OK, you probably knew that, but the Television Bureau of Advertising (TVB) has now quantified the decline. Total broadcast television revenues fell 11.9% for Q1, with station spot sales down 27.6%. And for the first time that anyone can remember, the top advertiser for the quarter was not from the Automotive sector.
|1st QUARTER 2009 SUMMARY|
|1st Qtr 2009||1st Qtr 2008||% Change|
|Total Broadcast TV||10,496,126.9||11,918,356.7||-11.9|
|*Includes both local and national spot activity in the 100+ markets measured by TNS/MI.|
Source: TVB; TNS Media Intelligence
With no national election and a deep economic recession, television started 2009 with a tough quarter. Based on TNS Media Intelligence/CMR data collected from the top 100 markets, the TVB found that syndicated TV was the only gainer in Q1, with network ad revenues down 4.8% and spot (local and national combined) down 27.6%.
Automotive was still the #1 category, but down a whopping 52.1% from a year ago to $334.8 million. That was not far ahead of #2 Communications/Telecommunications, down 9.6% to $312 million. Only one top ten category was up over Q1 of 2008. That was Food & Food Products, up 22.3% to $106.9 million.
Five auto-sector advertisers still made the top 10 list for ad spending on television in Q1, but the top spot went to Verizon, which boosted ad spending by 13.9% to $78.5 million. General Mills was second, up 41.6% to $54.1 million. The top auto spender, Chrysler-Cerberus, was #3 at $49.8 million, down 21.6%.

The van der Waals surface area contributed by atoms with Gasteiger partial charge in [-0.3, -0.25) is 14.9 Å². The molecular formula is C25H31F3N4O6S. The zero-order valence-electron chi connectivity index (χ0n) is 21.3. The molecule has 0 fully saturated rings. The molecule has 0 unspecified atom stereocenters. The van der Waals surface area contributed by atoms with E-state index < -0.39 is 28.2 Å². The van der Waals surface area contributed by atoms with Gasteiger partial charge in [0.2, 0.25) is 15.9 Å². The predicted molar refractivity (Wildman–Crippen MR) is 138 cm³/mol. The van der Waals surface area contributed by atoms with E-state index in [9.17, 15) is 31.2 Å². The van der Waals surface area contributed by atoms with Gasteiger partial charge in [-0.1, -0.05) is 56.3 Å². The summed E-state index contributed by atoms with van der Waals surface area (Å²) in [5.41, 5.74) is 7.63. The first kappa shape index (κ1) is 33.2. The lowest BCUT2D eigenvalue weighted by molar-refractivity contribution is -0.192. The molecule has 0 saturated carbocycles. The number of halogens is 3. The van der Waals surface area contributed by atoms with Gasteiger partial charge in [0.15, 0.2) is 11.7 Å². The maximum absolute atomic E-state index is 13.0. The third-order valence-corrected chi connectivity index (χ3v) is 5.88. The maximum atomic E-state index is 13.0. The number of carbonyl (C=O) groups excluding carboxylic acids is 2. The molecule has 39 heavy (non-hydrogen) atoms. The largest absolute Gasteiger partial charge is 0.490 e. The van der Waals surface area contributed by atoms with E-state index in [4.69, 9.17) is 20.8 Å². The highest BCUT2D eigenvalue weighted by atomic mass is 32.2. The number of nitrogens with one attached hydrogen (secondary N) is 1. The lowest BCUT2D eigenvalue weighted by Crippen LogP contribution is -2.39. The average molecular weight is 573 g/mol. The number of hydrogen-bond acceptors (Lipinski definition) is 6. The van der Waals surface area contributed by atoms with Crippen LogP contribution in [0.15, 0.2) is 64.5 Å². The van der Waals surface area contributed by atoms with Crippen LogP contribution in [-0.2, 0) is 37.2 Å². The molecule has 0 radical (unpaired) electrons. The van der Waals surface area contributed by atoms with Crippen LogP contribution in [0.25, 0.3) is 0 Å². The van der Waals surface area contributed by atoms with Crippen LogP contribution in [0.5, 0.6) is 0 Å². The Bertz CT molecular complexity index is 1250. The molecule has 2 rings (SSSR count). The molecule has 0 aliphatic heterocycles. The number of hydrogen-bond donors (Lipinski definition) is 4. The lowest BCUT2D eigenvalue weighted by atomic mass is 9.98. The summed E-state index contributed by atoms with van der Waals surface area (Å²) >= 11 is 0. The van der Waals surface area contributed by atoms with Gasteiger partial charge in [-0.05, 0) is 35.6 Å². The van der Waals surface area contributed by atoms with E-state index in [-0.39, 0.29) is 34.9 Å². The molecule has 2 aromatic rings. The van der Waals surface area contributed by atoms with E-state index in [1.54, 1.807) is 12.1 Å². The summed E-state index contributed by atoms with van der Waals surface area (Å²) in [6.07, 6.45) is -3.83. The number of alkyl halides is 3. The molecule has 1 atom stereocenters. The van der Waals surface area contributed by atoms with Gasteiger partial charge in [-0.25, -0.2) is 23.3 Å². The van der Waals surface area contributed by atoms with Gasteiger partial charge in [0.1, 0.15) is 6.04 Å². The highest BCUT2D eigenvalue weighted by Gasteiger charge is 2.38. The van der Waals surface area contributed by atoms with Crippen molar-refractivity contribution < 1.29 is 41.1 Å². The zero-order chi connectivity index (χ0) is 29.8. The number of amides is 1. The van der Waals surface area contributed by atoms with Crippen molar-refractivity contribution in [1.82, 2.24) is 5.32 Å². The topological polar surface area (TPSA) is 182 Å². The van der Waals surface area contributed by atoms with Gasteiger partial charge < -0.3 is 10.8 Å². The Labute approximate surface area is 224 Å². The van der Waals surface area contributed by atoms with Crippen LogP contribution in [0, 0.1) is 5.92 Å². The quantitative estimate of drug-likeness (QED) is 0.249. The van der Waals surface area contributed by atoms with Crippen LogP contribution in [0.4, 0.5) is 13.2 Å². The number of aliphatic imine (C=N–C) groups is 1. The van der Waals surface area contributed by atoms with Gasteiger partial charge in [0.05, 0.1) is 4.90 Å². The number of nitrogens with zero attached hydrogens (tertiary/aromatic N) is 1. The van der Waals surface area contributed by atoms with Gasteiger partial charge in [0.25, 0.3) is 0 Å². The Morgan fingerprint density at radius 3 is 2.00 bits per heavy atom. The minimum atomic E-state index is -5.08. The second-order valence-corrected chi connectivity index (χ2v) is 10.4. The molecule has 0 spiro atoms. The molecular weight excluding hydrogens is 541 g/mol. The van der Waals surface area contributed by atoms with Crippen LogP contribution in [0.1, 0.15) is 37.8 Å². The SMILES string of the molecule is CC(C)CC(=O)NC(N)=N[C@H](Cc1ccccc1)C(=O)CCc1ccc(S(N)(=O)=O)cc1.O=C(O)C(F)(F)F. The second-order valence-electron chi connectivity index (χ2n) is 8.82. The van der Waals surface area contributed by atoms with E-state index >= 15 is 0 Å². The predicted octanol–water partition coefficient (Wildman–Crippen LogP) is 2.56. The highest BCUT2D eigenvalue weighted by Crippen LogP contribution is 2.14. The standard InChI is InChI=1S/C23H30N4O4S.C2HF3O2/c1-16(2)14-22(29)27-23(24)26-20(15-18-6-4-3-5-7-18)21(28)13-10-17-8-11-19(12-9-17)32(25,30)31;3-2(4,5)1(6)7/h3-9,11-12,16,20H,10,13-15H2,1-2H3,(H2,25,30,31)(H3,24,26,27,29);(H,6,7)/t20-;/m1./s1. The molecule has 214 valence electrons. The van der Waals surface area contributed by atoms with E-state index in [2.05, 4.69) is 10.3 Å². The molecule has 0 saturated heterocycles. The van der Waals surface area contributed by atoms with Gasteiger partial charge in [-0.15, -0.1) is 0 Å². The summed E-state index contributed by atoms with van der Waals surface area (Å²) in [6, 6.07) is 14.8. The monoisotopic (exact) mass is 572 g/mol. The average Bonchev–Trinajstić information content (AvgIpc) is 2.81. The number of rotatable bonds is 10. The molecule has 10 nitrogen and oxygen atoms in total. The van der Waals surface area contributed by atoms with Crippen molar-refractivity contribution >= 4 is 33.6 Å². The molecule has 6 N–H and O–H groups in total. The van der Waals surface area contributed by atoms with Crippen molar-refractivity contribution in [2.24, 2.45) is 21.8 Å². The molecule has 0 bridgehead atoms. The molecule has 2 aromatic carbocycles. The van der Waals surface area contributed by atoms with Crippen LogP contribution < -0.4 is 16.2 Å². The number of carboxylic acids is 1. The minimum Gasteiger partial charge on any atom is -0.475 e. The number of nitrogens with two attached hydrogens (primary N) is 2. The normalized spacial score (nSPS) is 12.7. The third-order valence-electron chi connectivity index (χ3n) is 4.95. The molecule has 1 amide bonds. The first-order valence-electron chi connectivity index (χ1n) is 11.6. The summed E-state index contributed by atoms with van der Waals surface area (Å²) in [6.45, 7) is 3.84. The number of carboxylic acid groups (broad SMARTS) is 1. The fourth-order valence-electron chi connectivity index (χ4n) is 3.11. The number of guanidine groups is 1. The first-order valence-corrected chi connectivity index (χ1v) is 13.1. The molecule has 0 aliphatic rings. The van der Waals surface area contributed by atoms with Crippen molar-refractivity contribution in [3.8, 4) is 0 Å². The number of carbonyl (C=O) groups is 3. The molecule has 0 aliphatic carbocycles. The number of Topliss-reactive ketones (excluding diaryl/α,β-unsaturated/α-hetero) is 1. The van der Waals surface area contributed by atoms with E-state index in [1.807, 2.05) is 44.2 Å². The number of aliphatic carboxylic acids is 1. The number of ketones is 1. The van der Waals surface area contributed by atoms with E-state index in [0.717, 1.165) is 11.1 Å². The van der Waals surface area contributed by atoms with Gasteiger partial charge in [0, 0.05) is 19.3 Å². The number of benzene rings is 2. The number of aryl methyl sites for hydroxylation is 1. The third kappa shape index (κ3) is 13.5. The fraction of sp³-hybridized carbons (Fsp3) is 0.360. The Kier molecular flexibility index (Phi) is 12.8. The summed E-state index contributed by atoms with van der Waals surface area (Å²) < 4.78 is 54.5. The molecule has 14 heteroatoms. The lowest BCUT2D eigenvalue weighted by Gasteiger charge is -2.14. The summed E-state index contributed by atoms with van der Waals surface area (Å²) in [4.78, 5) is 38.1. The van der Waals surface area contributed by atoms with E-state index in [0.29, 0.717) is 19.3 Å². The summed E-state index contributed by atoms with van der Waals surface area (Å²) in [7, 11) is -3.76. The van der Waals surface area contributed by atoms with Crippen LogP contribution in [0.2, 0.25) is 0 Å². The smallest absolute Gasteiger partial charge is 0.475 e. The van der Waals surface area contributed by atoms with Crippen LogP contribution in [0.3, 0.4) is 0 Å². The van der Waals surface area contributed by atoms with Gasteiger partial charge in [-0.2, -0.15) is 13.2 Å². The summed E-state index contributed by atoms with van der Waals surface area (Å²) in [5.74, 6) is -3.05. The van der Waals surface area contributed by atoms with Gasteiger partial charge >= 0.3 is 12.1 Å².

The Ford Motor Company Dealers Association, which had been the top advertiser on television in Q1 2008 at $82.6 million, cut ad buying by 43.6%. That put it at #6 for Q1 2009 with $46.6 million of ad buying. A year ago, in fact, all of the top six were Automotive advertisers, with AT&T the top non-auto advertiser.
RBR/TVBR observation: The world has changed. No matter how strong the eventual economic recovery, the Automotive sector is never going to be as strong as it once was for broadcasters. After all, there are fewer nameplates to advertise and fewer dealers. The way to build for the future is to focus on new business development and understand how to deliver value to advertisers with your Internet and mobile DTV platforms.
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